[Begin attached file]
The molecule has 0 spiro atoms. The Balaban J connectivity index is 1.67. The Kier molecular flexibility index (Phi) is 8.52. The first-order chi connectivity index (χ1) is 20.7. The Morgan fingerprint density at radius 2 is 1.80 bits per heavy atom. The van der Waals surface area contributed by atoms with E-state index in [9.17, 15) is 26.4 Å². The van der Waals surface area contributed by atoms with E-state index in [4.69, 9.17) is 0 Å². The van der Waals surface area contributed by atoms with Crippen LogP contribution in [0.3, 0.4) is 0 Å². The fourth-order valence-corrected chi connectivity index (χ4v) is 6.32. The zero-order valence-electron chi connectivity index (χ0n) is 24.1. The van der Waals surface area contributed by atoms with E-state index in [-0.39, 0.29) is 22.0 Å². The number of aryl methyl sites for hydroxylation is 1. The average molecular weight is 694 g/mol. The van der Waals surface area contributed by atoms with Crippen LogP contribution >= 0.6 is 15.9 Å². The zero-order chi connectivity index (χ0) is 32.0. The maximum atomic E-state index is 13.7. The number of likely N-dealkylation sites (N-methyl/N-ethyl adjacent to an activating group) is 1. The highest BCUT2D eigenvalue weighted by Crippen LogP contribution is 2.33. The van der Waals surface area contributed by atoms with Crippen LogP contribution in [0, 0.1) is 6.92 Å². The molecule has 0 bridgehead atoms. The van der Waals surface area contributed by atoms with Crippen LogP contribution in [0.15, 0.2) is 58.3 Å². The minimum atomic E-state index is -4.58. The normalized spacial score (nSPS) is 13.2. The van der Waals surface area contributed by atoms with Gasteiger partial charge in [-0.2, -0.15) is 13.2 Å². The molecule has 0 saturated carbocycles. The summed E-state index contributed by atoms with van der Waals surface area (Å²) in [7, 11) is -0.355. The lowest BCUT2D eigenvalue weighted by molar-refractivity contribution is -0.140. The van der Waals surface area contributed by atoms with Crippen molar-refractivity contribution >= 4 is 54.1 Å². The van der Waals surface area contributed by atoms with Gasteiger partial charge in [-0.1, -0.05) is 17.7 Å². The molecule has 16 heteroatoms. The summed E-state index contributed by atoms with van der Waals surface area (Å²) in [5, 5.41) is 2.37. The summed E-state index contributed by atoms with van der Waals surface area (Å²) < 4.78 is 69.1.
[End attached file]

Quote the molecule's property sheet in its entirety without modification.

The molecule has 0 spiro atoms. The Balaban J connectivity index is 1.67. The Kier molecular flexibility index (Phi) is 8.52. The first-order chi connectivity index (χ1) is 20.7. The Morgan fingerprint density at radius 2 is 1.80 bits per heavy atom. The van der Waals surface area contributed by atoms with E-state index in [9.17, 15) is 26.4 Å². The van der Waals surface area contributed by atoms with E-state index in [4.69, 9.17) is 0 Å². The van der Waals surface area contributed by atoms with Crippen LogP contribution in [0.3, 0.4) is 0 Å². The fourth-order valence-corrected chi connectivity index (χ4v) is 6.32. The zero-order valence-electron chi connectivity index (χ0n) is 24.1. The van der Waals surface area contributed by atoms with E-state index in [-0.39, 0.29) is 22.0 Å². The number of aryl methyl sites for hydroxylation is 1. The average molecular weight is 694 g/mol. The van der Waals surface area contributed by atoms with Crippen LogP contribution >= 0.6 is 15.9 Å². The zero-order chi connectivity index (χ0) is 32.0. The maximum atomic E-state index is 13.7. The number of likely N-dealkylation sites (N-methyl/N-ethyl adjacent to an activating group) is 1. The highest BCUT2D eigenvalue weighted by Crippen LogP contribution is 2.33. The van der Waals surface area contributed by atoms with Crippen LogP contribution in [0, 0.1) is 6.92 Å². The molecule has 0 bridgehead atoms. The van der Waals surface area contributed by atoms with Crippen LogP contribution in [0.15, 0.2) is 58.3 Å². The minimum atomic E-state index is -4.58. The normalized spacial score (nSPS) is 13.2. The van der Waals surface area contributed by atoms with Gasteiger partial charge in [-0.2, -0.15) is 13.2 Å². The molecule has 0 saturated carbocycles. The summed E-state index contributed by atoms with van der Waals surface area (Å²) in [7, 11) is -0.355. The lowest BCUT2D eigenvalue weighted by molar-refractivity contribution is -0.140. The van der Waals surface area contributed by atoms with Crippen molar-refractivity contribution >= 4 is 54.1 Å². The van der Waals surface area contributed by atoms with Gasteiger partial charge in [-0.1, -0.05) is 17.7 Å². The molecule has 16 heteroatoms. The summed E-state index contributed by atoms with van der Waals surface area (Å²) in [5, 5.41) is 2.37. The summed E-state index contributed by atoms with van der Waals surface area (Å²) < 4.78 is 69.1.